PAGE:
It has long been said by the uninformed that practice makes perfect.
The well-intentioned but erroneous thought behind that statement is that if we practice something long enough, hard enough, and often enough we will reach a higher level of skill and proficiency.
The glaring weakness in that statement is an obvious one. If we consistently practice doing something incorrectly, or poorly, we will simply better getting better and better at doing it poorly.
So the challenge, in order to achieve perfection, becomes the practice of perfection. In other words, as the revised version reads, “perfect practice makes perfect.”
This brings us to our topic for the next three weeks: the Habit of Seeking Feedback – the Habit of Measurement.
The difference between imperfect practice and the perfect practice of making perfect is determined by the degree to which we value feedback.
Feedback is the information source that tells us how we are doing and whether we are heading towards where we want to be or just aimlessly going around in circles.
An old axiom reminds us that “if it matters, measure it” and fanatical measurement is one of the great secrets of producing changed or different results in our lives.
I have a friend who at age 37, found himself in the unenviable position of becoming a cardiac patient following a heart attack which took place while he was sitting at his desk eating a Big Mac and fries and washing it all down with a supersized chocolate milkshake.
At that time he tipped the scales at a svelte 335 pounds. My friend is five feet, eight inches tall.
There is little doubt that an event of this nature would certainly bring urgency into one’s life and it certainly did with my friend. He set out, in his words, to re-engineer himself so that he could be around another 50 years.
Interestingly, my friend is an engineer and he set about this task with the ruthless efficiency and attention to detail that is the hallmark of his profession.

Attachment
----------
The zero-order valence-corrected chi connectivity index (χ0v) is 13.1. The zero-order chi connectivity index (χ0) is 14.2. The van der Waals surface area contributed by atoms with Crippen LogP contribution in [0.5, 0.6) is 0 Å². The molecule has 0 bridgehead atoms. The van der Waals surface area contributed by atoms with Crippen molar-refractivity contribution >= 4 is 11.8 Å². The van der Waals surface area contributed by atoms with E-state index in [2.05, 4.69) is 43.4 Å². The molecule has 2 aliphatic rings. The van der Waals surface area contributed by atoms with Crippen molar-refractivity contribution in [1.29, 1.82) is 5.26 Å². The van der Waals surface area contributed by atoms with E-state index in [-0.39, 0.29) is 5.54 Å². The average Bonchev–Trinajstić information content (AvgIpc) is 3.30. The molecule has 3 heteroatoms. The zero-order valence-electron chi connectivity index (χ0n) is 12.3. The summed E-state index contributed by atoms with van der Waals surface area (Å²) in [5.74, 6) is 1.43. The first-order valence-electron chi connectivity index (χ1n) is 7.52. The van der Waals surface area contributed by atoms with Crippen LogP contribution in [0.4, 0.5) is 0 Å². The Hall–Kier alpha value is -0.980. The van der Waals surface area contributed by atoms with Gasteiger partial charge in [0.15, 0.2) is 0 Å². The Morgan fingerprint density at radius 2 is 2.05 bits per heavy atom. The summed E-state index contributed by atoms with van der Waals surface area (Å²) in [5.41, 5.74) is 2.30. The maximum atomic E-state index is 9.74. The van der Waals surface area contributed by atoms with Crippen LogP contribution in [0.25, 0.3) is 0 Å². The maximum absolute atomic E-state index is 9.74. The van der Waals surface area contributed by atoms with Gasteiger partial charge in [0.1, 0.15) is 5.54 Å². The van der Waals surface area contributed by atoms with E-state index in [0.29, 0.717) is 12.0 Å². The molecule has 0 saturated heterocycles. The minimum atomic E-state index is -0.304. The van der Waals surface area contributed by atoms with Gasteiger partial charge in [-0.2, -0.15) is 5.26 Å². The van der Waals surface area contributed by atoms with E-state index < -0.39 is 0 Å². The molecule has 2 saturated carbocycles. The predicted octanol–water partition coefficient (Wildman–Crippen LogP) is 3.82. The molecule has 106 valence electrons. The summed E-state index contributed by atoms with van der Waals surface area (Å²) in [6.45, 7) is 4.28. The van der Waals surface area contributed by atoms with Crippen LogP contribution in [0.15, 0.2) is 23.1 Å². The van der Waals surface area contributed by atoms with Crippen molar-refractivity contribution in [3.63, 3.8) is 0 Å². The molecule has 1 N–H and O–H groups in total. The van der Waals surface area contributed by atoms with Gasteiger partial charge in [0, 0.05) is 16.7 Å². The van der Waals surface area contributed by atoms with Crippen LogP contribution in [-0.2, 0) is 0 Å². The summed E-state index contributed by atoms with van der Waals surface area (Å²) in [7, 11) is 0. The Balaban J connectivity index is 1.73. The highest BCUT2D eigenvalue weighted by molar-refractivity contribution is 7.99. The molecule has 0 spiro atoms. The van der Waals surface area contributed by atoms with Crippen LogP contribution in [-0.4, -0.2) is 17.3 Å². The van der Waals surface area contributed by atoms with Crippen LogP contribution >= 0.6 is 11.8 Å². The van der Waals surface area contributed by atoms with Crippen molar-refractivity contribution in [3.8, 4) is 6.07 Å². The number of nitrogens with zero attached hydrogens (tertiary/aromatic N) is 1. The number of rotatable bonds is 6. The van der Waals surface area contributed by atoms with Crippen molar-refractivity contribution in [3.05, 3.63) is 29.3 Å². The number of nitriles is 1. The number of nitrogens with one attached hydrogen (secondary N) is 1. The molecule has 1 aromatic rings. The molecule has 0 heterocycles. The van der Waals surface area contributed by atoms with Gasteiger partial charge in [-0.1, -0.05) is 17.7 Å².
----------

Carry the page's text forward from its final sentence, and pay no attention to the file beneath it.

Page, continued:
You might say he became obsessed with this project. He measured everything.
He adopted a particular nutrition style and began by weighing and measuring every morsel of food that passed his lips.
Then he measured the results.
He weighed himself every single day and used the results to determine and re-plan and rearrange the quantities of his caloric intake. He began walking. This was awkward for him because of the painful strain on his joints but he persevered and in relatively short time had progressed from barely being able to walk one block to walking one mile a day and then two and then three.
And he measured everything. He measured how long he walked, the distance he walked, how long it took him, his pulse rate pre-walk and post walk.
He bought a BP machine to monitor his blood pressure and established a weekly measurement comparison so as to compare the results from one week to the next and then make small, minor adjustments.
Now we might think this attention to detail and measurement is a bit excessive, but my friend would heartily disagree. He began his journey slightly more than five years ago and three weeks ago he completed his 9th marathon. He now has his eye on Iron Man competitions.
He has relaxed his intense focus on measurement slightly over the past years and yet remains somewhat fanatical about his awareness of how he treats his body.
That’s not to say he doesn’t take days off and indulge in some of the joyful pleasures there were part of his previous daily life. He still visits McDonald’s now and again to get his favourite fix.
If you ask him he will tell you that he would never have been able to stick with the program he put himself on had he not regularly measured the results because the frequent measurements provided him with two opportunities to choose from.
The first opportunity was to make small changes if the results were not to his satisfaction. The second, greater, opportunity was to celebrate every little success along the way, no matter how small.
He had bought a digital scale which allowed him to measure his weight in nanoparticles and each time his weight dropped by as little as one a fraction of a gram, he celebrated the victory.
And each celebration created the inspiration to continue.
And on those occasions when his measurements provided “bad” news? The bad news was just data to be analyzed in order to create improvements.
He will tell you that the quality of our decisions is directly proportional to the quality of objective, measureable data and it is next to impossible for us to do better at anything without first measuring our present results.
Seeking feedback is the best way to get to the best way.
And adopting this habit is a true measure of your commitment to succeed.
Let’s make a habit of meeting like this.